These results therefore provide a data point to argue that “just give them cash” may not be the best way of growing microenterprises, and that ensuring the cash gets into the business can have large payoffs for some groups.

Allowing Time for Effects to Occur
The second paper, with Suresh de Mel and Chris Woodruff, looks at business training for women in Sri Lanka. I don’t think I’ve blogged about this paper before, so here’s the quick run-down (a 2-page impact note also summarizes it).

We work with two groups of women -  a group of 628 women running subsistence businesses, and a group of 628 women who are out of the labor force but looking to start new businesses. The former get 400 individuals randomly assigned to the ILO improve your business training program, and the latter 400 individuals randomly assigned to the Start Your Business and Generate Your Business idea program. Half of those who complete the training are then randomly assigned to receive a cash grant of approximately $130. Four follow-up surveys were conducted, at time intervals corresponding to 4, 8, 16 and 25 months after training.

The figure below shows one of the key findings I want to highlight – if we look in the short-term (within the first year), it seems that training alone, and especially the combination of training and cash, is having large impacts on the likelihood that women start up a business. However, when we look 16 and 25 months post-treatment, the gap has closed and remaining differences are no longer significant. This happens for two reasons: (1) over time, the control group women are gradually starting new businesses, catching up to the treatment groups; and (2) some of the businesses started by the treatment group women shut down.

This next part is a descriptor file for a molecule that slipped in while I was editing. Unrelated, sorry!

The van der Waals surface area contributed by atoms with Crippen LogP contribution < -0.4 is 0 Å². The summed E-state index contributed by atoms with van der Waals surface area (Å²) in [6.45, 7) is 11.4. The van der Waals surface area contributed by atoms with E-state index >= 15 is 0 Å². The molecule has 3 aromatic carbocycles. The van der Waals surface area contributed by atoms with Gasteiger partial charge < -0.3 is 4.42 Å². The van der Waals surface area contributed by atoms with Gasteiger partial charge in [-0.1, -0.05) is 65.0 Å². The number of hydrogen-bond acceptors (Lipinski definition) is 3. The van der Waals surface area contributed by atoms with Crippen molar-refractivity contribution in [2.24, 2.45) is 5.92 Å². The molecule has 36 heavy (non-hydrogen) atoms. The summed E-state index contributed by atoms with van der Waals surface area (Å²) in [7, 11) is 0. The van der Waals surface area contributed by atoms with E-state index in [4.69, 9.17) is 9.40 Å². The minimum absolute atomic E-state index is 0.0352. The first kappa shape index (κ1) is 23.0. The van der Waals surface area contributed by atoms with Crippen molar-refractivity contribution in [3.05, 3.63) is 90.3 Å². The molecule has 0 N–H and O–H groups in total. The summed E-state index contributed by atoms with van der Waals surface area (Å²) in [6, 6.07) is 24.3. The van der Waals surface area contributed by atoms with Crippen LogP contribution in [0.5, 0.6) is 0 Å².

So the time frame over which we measure results matters a lot here – this is my concern with some of the literature on cash grants – if it is just accelerating the transition to an equilibrium, then if we measure results too soon, we overestimate the impacts. I think this is particularly important because a number of these programs are being done in countries which are recovering from disasters or civil war, where it is reasonable to think people are far away from equilibrium at baseline.

Training alone has no significant impact on profits or sales of existing firms; training plus a grant does increase profits in the short-term, but this effect also dissipates over time.



Submitted by Tim Ogden on

David, in any of these experiments where the intervention seems to be "accelerating" rather than changing outcomes, have you attempted to measure just the cost/benefit of that acceleration? How much does it cost per month, say, to increase the employment rate of Jordanian women, or the start of Sri Lankan businesses, or getting businesses to hire someone? Is that a meaningful and useful way to think about these programs where the effects seeming "wear off"? Is there a useful way to think about the difference between controls "catching up" vs. the treated reverting to the mean?